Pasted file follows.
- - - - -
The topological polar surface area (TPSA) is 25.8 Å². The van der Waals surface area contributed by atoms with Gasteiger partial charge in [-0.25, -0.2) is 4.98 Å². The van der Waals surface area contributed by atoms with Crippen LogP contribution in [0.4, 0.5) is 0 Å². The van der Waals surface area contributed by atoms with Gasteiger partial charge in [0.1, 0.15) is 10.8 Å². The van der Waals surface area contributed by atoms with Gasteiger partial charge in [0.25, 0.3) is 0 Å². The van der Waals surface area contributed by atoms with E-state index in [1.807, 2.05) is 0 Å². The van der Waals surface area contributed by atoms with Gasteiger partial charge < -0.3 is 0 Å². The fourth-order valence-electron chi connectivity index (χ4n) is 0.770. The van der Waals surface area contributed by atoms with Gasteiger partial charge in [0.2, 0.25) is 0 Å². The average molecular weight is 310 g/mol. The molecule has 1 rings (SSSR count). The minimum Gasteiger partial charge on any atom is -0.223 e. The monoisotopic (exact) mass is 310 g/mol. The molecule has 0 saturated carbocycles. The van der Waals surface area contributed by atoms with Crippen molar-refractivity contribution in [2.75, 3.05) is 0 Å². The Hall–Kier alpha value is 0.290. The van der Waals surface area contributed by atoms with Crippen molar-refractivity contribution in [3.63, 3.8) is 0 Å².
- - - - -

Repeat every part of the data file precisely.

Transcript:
The topological polar surface area (TPSA) is 25.8 Å². The van der Waals surface area contributed by atoms with Gasteiger partial charge in [-0.25, -0.2) is 4.98 Å². The van der Waals surface area contributed by atoms with Crippen LogP contribution in [0.4, 0.5) is 0 Å². The van der Waals surface area contributed by atoms with Gasteiger partial charge in [0.1, 0.15) is 10.8 Å². The van der Waals surface area contributed by atoms with Gasteiger partial charge in [0.25, 0.3) is 0 Å². The van der Waals surface area contributed by atoms with E-state index in [1.807, 2.05) is 0 Å². The van der Waals surface area contributed by atoms with Gasteiger partial charge < -0.3 is 0 Å². The fourth-order valence-electron chi connectivity index (χ4n) is 0.770. The van der Waals surface area contributed by atoms with Gasteiger partial charge in [0.2, 0.25) is 0 Å². The average molecular weight is 310 g/mol. The molecule has 1 rings (SSSR count). The minimum Gasteiger partial charge on any atom is -0.223 e. The monoisotopic (exact) mass is 310 g/mol. The molecule has 0 saturated carbocycles. The van der Waals surface area contributed by atoms with Crippen molar-refractivity contribution in [2.75, 3.05) is 0 Å². The Hall–Kier alpha value is 0.290. The van der Waals surface area contributed by atoms with Crippen molar-refractivity contribution in [3.63, 3.8) is 0 Å².